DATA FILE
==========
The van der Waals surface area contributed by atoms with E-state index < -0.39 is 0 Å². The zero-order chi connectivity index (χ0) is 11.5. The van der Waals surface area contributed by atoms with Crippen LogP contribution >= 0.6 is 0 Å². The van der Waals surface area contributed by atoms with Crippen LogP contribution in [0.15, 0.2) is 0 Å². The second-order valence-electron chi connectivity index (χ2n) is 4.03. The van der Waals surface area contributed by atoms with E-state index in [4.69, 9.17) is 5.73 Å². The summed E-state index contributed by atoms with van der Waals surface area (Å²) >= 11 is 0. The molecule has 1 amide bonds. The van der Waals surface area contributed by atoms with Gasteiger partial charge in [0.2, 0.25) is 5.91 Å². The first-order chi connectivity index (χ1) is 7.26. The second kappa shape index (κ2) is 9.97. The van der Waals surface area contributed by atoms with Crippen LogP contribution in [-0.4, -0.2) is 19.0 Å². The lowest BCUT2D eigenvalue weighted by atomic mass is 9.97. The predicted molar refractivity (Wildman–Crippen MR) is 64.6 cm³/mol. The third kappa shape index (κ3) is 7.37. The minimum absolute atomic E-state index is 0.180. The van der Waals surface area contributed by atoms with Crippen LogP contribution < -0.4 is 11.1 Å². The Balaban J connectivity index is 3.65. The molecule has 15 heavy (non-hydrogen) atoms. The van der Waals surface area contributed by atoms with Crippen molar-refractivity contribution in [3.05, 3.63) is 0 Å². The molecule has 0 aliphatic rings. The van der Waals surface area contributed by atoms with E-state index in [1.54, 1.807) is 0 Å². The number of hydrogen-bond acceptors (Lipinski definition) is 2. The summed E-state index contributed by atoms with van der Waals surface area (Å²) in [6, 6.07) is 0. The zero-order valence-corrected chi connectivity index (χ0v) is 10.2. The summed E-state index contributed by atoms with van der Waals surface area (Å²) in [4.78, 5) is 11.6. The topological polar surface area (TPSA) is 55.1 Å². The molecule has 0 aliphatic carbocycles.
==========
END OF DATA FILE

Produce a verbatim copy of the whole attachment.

The van der Waals surface area contributed by atoms with E-state index < -0.39 is 0 Å². The zero-order chi connectivity index (χ0) is 11.5. The van der Waals surface area contributed by atoms with Crippen LogP contribution >= 0.6 is 0 Å². The van der Waals surface area contributed by atoms with Crippen LogP contribution in [0.15, 0.2) is 0 Å². The second-order valence-electron chi connectivity index (χ2n) is 4.03. The van der Waals surface area contributed by atoms with E-state index in [4.69, 9.17) is 5.73 Å². The summed E-state index contributed by atoms with van der Waals surface area (Å²) >= 11 is 0. The molecule has 1 amide bonds. The van der Waals surface area contributed by atoms with Gasteiger partial charge in [0.2, 0.25) is 5.91 Å². The first-order chi connectivity index (χ1) is 7.26. The second kappa shape index (κ2) is 9.97. The van der Waals surface area contributed by atoms with Crippen LogP contribution in [-0.4, -0.2) is 19.0 Å². The lowest BCUT2D eigenvalue weighted by atomic mass is 9.97. The predicted molar refractivity (Wildman–Crippen MR) is 64.6 cm³/mol. The third kappa shape index (κ3) is 7.37. The minimum absolute atomic E-state index is 0.180. The van der Waals surface area contributed by atoms with Crippen LogP contribution < -0.4 is 11.1 Å². The Balaban J connectivity index is 3.65. The molecule has 15 heavy (non-hydrogen) atoms. The van der Waals surface area contributed by atoms with Crippen molar-refractivity contribution in [3.05, 3.63) is 0 Å². The molecule has 0 aliphatic rings. The van der Waals surface area contributed by atoms with E-state index in [1.54, 1.807) is 0 Å². The number of hydrogen-bond acceptors (Lipinski definition) is 2. The summed E-state index contributed by atoms with van der Waals surface area (Å²) in [6, 6.07) is 0. The zero-order valence-corrected chi connectivity index (χ0v) is 10.2. The summed E-state index contributed by atoms with van der Waals surface area (Å²) in [4.78, 5) is 11.6. The topological polar surface area (TPSA) is 55.1 Å². The molecule has 0 aliphatic carbocycles.